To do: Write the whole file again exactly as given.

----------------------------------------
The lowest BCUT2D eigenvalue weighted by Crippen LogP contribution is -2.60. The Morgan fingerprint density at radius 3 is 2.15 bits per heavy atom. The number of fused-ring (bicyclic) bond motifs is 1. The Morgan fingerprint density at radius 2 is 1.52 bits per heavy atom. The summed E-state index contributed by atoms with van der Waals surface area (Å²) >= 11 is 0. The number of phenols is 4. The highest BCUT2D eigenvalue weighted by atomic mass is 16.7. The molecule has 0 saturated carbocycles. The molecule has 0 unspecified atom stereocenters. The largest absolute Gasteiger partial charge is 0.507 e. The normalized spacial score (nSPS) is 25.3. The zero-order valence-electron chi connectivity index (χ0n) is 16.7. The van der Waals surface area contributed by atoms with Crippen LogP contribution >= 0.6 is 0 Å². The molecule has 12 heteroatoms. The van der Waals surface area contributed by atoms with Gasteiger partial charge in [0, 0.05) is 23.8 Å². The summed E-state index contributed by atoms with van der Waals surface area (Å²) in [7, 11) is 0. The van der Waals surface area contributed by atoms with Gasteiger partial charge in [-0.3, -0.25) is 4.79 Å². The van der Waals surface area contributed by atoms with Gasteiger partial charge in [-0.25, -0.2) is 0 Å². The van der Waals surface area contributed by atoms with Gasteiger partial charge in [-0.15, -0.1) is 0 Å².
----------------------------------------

The lowest BCUT2D eigenvalue weighted by Crippen LogP contribution is -2.60. The Morgan fingerprint density at radius 3 is 2.15 bits per heavy atom. The number of fused-ring (bicyclic) bond motifs is 1. The Morgan fingerprint density at radius 2 is 1.52 bits per heavy atom. The summed E-state index contributed by atoms with van der Waals surface area (Å²) >= 11 is 0. The number of phenols is 4. The highest BCUT2D eigenvalue weighted by atomic mass is 16.7. The molecule has 0 saturated carbocycles. The molecule has 0 unspecified atom stereocenters. The largest absolute Gasteiger partial charge is 0.507 e. The normalized spacial score (nSPS) is 25.3. The zero-order valence-electron chi connectivity index (χ0n) is 16.7. The van der Waals surface area contributed by atoms with Crippen LogP contribution >= 0.6 is 0 Å². The molecule has 12 heteroatoms. The van der Waals surface area contributed by atoms with Gasteiger partial charge in [0, 0.05) is 23.8 Å². The summed E-state index contributed by atoms with van der Waals surface area (Å²) in [7, 11) is 0. The van der Waals surface area contributed by atoms with Gasteiger partial charge in [-0.3, -0.25) is 4.79 Å². The van der Waals surface area contributed by atoms with Gasteiger partial charge in [-0.25, -0.2) is 0 Å². The van der Waals surface area contributed by atoms with Gasteiger partial charge in [-0.15, -0.1) is 0 Å².